A. Ahmed, M.F. Ahsan, F. Saleem, R. Sultan

The Aga Khan University Institute for Educational Development (PAKISTAN)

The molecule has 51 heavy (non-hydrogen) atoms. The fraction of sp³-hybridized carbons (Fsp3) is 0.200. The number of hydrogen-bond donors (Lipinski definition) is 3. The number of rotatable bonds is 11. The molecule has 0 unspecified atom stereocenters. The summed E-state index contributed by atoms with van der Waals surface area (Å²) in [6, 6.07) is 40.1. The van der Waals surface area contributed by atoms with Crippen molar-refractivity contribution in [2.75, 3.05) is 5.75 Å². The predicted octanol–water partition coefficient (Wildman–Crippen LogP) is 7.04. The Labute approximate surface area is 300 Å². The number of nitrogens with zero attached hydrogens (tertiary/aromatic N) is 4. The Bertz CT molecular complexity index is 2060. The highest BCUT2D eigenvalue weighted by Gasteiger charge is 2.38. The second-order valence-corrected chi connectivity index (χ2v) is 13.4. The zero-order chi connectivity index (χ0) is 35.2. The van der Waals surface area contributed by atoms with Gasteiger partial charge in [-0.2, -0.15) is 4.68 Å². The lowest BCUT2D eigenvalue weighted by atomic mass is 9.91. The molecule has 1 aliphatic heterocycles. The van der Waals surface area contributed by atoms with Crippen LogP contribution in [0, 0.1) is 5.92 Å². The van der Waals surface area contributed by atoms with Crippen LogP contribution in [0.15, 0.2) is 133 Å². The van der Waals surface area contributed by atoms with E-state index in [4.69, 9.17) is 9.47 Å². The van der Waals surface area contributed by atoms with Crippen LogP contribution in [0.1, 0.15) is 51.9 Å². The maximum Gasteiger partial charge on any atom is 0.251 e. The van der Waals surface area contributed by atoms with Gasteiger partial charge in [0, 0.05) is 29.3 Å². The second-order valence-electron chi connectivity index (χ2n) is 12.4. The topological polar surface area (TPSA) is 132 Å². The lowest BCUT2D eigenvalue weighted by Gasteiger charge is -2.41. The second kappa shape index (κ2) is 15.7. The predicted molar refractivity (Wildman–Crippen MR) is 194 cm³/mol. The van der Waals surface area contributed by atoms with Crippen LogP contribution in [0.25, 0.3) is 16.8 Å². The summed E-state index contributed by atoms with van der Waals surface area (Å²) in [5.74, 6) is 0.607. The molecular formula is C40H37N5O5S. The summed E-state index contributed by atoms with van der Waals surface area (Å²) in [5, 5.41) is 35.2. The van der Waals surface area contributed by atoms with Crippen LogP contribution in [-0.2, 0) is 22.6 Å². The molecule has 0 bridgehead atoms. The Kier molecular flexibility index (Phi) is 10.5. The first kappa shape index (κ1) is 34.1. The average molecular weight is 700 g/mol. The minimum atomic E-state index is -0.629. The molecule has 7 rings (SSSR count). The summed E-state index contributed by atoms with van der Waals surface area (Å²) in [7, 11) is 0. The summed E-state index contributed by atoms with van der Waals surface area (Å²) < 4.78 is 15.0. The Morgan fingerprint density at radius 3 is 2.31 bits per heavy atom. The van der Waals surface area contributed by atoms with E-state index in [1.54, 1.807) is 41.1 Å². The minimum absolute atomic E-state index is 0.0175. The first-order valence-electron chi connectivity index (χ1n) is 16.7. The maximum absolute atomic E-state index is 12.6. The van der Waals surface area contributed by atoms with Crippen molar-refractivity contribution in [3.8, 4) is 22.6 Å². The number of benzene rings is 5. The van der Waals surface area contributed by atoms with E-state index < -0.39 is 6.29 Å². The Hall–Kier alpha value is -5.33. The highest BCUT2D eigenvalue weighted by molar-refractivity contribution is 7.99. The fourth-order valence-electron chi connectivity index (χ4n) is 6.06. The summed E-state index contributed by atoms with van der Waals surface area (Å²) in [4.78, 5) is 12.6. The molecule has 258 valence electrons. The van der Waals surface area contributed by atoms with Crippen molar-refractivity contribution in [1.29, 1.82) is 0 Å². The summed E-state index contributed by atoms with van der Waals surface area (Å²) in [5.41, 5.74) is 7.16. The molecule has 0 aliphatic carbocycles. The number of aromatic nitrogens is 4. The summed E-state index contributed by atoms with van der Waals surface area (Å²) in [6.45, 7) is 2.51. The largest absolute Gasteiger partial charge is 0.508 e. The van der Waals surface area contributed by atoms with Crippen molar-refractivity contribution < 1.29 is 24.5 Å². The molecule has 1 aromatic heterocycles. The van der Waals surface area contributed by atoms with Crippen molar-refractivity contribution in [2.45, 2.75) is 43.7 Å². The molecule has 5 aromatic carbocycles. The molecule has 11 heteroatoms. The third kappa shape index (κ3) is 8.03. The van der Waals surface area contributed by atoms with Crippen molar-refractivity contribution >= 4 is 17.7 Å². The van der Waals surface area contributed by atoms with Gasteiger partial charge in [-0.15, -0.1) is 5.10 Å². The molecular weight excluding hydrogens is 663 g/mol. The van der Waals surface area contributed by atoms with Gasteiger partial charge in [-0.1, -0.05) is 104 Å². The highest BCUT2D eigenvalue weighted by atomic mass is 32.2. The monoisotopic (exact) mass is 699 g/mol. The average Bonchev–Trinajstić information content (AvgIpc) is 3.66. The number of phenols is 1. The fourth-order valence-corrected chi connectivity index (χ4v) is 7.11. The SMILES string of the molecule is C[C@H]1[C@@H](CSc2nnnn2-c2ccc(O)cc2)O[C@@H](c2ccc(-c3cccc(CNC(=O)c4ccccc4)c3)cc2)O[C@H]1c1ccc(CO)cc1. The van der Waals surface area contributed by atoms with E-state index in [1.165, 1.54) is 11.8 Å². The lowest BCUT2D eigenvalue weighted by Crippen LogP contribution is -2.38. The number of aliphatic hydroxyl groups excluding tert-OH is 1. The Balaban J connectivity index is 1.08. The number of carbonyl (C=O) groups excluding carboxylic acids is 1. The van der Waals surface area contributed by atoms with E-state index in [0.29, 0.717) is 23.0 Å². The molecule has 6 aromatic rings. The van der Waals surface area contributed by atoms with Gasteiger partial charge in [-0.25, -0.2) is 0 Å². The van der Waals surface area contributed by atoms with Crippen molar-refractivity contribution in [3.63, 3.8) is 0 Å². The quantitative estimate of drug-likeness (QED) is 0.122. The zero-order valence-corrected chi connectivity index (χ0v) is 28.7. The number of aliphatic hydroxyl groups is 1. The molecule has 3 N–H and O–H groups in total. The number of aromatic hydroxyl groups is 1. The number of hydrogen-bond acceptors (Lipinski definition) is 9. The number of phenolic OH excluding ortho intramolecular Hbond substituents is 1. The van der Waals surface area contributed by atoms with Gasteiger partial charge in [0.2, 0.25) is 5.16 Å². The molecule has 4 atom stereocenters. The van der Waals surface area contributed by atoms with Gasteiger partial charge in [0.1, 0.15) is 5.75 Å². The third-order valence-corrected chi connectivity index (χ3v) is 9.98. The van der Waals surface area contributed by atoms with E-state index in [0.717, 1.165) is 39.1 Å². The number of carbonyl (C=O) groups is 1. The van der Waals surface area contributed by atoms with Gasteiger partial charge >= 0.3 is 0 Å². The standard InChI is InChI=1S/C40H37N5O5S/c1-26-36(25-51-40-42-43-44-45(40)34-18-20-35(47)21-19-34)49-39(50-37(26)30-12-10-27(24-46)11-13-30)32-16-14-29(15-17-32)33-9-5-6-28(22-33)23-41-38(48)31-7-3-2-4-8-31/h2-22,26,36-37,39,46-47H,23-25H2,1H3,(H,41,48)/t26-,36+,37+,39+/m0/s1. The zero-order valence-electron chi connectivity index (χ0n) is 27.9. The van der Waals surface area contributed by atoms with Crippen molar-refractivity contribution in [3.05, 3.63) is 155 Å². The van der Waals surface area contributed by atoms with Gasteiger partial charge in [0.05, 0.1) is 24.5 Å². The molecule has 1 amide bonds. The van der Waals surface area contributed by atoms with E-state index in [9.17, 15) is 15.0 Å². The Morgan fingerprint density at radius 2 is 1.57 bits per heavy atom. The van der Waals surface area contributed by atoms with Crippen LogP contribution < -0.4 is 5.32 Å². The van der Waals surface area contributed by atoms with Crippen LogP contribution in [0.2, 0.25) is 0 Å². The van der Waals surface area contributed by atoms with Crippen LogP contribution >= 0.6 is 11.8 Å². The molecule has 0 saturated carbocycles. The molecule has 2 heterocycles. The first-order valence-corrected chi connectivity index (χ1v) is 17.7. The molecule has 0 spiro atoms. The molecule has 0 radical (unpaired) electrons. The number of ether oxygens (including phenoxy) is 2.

Higher education currently faces a plethora of challenges, ranging from the demand for wider participation and engagement of learners at the tertiary level to moving towards lifelong learning, continuing professional development and further education. e-learning is generally seen as offering solutions to these challenges. Yet e-learning can be a solution for educators, particularly in developing contexts, confronted with the daunting task of not only making learning accessible but relevant and of high quality? Particularly when innovation involves sustainable change that can occur at multiple levels. This paper focuses on presenting the findings of a study that considered this question. The study was conducted in a multi-campus private university, in Karachi, Pakistan. It sought to explore the impact of e-learning on the teaching and learning of academic English with nursing students with an intermediate level of language proficiency. The study focused on trialing a curriculum intervention where the content and delivery of an academic English [reading and writing] course was delivered through a learning management system and by using Web 2.0 tools in this context. The data collected in three phases: pre-intervention, intervention and post intervention provide insights on developing and designing e-learning courses specifically for English but also generally for other teaching / learning initiatives institutions working in similar contexts The paper argues that a significant effect in the teaching and learning of academic English in the context of developing countries is attainable using a blended learning approach. The possibility of reaching out to learners in remote areas in order to give them access to education is real. However, a totally online approach may present certain pedagogical implications that could prove challenging because of infrastructural limitations in such contexts. The paper supports the view that technology is a vehicle and not the driver for change and innovation. It also recommends further research to evaluate the quality of learning between traditional and online /blended approaches used for teaching and learning.